Corneal lacerations, unfortunately, are not uncommon in the equine. The size and location of the laceration have a direct effect on prognosis. Large lacerations with prolapse of uveal tissue and damage to the lens have a very guarded prognosis, and limbal lacerations, because of the damage to the ciliary body, may result in hypotony and also have a guarded prognosis. Once a corneal laceration is suspected, sedation should be performed immediately. For better examination techniques, lid blocks (both motor and sensory), are recommended. The typical laceration should be considered a referral; repair is best established under general anesthesia. Once the initial 6-0 Vicryl sutures are placed to secure the laceration, the anterior chamber may be re-formed with a variety of products, including lactated Ringer's solution and viscoelastic products. The laceration is then carefully repaired with either a simple-interrupted or a crossover pattern of sutures using 8-0 Vicryl. The postop medications will consist of aggressive antibiotic therapy, both topically and systemically, as well as atropine and Butazolidin. Subpalpebral lavage systems aid in the management of these patients.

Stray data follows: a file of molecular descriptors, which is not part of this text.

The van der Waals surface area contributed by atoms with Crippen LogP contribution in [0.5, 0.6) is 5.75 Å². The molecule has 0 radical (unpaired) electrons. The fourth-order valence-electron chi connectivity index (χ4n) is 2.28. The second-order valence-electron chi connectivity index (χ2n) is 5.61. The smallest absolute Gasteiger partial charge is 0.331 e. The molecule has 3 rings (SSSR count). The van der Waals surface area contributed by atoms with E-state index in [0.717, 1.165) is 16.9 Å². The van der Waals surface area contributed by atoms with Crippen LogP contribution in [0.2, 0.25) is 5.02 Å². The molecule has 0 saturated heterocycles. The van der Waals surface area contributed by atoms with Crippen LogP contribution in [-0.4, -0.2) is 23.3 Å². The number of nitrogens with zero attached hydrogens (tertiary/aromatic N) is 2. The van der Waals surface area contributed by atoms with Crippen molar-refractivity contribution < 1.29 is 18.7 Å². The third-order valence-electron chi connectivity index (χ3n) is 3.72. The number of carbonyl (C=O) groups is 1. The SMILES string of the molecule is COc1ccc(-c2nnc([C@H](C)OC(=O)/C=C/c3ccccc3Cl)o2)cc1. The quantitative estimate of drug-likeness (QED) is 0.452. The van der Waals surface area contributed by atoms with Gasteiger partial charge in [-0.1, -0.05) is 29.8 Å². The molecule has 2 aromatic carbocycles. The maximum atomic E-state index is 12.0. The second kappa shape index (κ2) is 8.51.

Ocular Squamos Cell Carcinoma:
Ocular squamous cell carcinoma is more common in older horses that live at higher elevations, exposed to high rates of ultraviolet light. Breed predilection is based on color predominate. Age of onset is approximately 11 years of age. Squamous cell carcinoma may involve the eyelid, the conjunctiva and third eyelid, and the corneal limbal region; the latter, the best prognosis. Management of squamous cell carcinoma starts prior to development by having ample shade to avoid ultraviolet light between 10:00 a.m. and 4:00 p.m. during the summer months and wearing a fly mask with ultraviolet protection. Once the condition has been diagnosed, aggressive early medical therapy carries the better prognosis. Cryosurgery is probably the most common treatment modality, although beta radiation has some potential benefits to corneal disease. Management, pre- and post surgery, may be supported by anticancer agents, such as 5-fluorouracil. Our typical method of treatment is debulking, followed by cryothermy or beta radiation.
A unique form of corneal squamous cell carcinoma, referred to as nonproliferative, has a flat, almost pannus-like appearance, typically involving the temporal aspect of the cornea with minimal conjunctival involvement. Confirmation is based on biopsy. This form has been aggressive, and most patients will need to remain on 5-fluorouracil topically life long; this agent is very caustic and can only be applied at most every other day.